Five Stages of Analytics Maturity
Organisations mature their analytical capabilities as they develop in the seven areas of DELTA . The maturity model, described in Competing on Analytics, helps companies measure their growth across the seven DELTA elements. This model enables an organisation to assess which elements are strengths and which are weaknesses. For example, an organisation may achieve stage 4 in analytics leadership maturity, but achieve only a stage 3 in its management and use of data. This assessment enables targeted investment to mature analytics weaknesses based on the DELTA Model.
STAGE 1– Analytically Impaired. These companies rely primarily on gut feel to make decisions, and they have no formal plans for becoming more analytical. They aren’t asking analytics questions and/or they lack the data to answer them. Their leaders may be unaware of analytics and what can be done with them Reporting is limited to tasks that are critical for business operations, with no formal BI & Analytics tools or standards in place to support this. Spreadsheets are generally used as a primary means of reporting.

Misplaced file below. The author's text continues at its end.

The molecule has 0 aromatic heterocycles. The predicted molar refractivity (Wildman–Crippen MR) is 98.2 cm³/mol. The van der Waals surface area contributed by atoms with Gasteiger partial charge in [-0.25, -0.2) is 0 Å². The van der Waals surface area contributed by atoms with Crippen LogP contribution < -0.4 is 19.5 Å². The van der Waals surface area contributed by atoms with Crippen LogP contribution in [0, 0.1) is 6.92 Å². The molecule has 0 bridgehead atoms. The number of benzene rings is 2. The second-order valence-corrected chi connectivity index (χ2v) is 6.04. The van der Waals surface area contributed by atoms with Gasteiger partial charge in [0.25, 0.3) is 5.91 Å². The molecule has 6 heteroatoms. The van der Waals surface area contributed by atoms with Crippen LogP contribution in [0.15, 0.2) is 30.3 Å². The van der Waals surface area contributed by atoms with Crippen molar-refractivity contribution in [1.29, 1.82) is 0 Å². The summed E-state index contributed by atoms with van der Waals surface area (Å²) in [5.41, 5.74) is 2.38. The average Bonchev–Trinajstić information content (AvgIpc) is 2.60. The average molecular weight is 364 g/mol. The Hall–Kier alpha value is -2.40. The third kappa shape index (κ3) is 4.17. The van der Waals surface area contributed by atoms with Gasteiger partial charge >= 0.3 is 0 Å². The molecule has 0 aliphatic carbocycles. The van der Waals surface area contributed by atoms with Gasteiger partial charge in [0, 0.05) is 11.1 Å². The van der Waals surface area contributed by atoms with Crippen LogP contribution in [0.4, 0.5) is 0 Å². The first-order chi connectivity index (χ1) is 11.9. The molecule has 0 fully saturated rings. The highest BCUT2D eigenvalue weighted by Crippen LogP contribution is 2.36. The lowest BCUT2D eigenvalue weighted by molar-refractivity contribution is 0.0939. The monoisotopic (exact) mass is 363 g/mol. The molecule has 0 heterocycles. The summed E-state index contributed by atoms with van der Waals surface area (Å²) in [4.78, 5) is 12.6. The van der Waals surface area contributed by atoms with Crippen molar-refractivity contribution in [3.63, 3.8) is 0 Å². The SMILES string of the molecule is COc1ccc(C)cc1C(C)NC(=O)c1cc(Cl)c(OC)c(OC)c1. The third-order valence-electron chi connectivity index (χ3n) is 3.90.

STAGE 2 – Localised Analytics Analytics or reporting at these companies exist within silos. There is no means or structure for collaborating across organizational units or functions in the use of analytics. This often leads to “multiple versions of the truth” across a company.BI & Analytics are in their early stages of implementation and are used to report on activity across the business.
STAGE 3 –Analytical Aspirations. These companies see the value of analytics and intend to improve their capabilities for generating and using them. Thus far, however, they have made little progress in doing so. Using tools like scenario planning, BI & Analytics are used not just to report on what’s happening, but to plan for the future.
STAGE 4 – Analytical Companies. Companies in this category are good at multiple aspects of analytics. They are highly data-oriented, have analytical tools and make wide use of analytics with some coordination across the organization. However, there remains a lack of commitment to fully compete on analytics or use them strategically. Data Analytics is used to predict what will happen in 2/3 years from now and can even be used to pinpoint the key drivers of trends.
STAGE 5 – Analytical Competitors. These companies use analytics strategically and pervasively across the entire enterprise. They view their analytical capabilities as a competitive weapon, and they already have seen some competitive advantage result from analytics. Users no longer have to input variables into the system to predict future outcomes. Instead, Machine Learning and Artificial Intelligence make it possible to detect issues before they’re even considered.
See below a simplified version of the model, to assess your level of maturity.